Limerick councillor praised for coming to aid of bike crash victim

Nick Rabbitts

Reporter:

Nick Rabbitts

The man was taken to University Hospital Limerick after the road accident

The man was taken to University Hospital Limerick after the road accident. PICTURE: TIM HOURIGAN

LIMERICK Fianna Fail councillor James Collins has been praised after administering first aid to a man who was knocked off his bike this Monday.

The City West member was dropping his children at the Model School in O’Connell Avenue at breakfast-time when he came across the cyclist, who was travelling inbound to the city.

“He seemed to have banged his head, and had a suspected broken shoulder and pains in his collar-bone. He was not well at all,” Cllr Collins explained.

Alongside a group of other parents, he turned the man into the recovery position, keeping him talking until the ambulance arrived.

“We were quite concerned about him. We felt he might be really hurt. He was certainly very nauseous,” he said. “He was in a lot of shock, as was the driver of the car.”

“The ambulance was there very promptly despite it being rush hour. They came and examined him and we gave him over to their care,” the councillor, who has had first aid training as part of voluntary groups he is involved in, said.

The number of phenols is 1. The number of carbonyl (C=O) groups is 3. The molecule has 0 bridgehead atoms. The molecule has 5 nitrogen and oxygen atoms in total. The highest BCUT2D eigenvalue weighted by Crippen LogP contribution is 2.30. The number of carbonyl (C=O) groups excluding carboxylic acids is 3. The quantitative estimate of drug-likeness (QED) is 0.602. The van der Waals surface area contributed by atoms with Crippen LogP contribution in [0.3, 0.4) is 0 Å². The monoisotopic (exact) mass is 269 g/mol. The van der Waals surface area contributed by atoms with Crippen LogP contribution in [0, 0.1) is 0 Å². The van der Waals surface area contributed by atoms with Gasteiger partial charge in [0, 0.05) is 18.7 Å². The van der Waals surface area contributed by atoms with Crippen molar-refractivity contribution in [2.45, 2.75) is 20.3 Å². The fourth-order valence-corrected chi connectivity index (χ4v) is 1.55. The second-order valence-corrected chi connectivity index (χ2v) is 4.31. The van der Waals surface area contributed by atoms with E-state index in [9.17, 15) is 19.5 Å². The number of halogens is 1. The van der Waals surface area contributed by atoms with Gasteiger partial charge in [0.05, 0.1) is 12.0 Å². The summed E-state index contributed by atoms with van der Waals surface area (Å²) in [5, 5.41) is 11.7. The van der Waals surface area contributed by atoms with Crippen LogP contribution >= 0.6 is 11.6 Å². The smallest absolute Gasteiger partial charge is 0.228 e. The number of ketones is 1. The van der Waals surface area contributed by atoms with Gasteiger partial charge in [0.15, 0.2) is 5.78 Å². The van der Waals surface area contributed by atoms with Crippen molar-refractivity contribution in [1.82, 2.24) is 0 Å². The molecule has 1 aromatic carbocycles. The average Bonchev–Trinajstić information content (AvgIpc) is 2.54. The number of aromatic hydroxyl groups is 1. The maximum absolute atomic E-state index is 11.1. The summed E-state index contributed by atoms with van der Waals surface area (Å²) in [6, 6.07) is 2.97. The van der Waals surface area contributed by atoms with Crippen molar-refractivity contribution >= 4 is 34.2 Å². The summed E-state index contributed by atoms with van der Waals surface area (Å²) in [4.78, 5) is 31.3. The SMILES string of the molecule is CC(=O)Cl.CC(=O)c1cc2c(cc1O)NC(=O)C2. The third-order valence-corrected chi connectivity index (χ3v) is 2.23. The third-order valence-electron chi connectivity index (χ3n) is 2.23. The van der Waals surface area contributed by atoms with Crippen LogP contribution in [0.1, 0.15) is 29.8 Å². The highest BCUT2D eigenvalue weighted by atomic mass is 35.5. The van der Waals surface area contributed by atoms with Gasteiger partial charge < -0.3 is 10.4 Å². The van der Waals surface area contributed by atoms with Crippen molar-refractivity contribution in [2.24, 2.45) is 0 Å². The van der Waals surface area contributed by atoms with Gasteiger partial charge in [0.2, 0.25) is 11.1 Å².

Cyclist Tim Hourigan, who witnessed the aftermath of the incident, praised Cllr Collins for his actions, saying: “If someone falls down and breaks their shoulder, and someone comes to help, it’s very noble.”

However, Cllr Collins refused to take personal praise for his action, insisting it was a group of people who helped the cyclist.

He said: “Regardless of who it is, you have to help out. But it was heartening to see members of the public make sure he was safe and comfortable until medics arrived.”

But the general election candidate says the incident has highlighted a need for better conditions to be put in place for cyclists in Limerick.

“We need to raise awareness a little bit about safety cycling around the city. Painting a line on the ground and calling it a cycle lane and letting your kids compete with traffic while going to school is not really a cycle strategy. If we’re serious about implementing national policy and encouraging people to walk and cycle, we need to rethink the infrastructure we have put in place,” he said.

The man was taken to University Hospital Limerick, where his condition is unknown but not thought to be serious.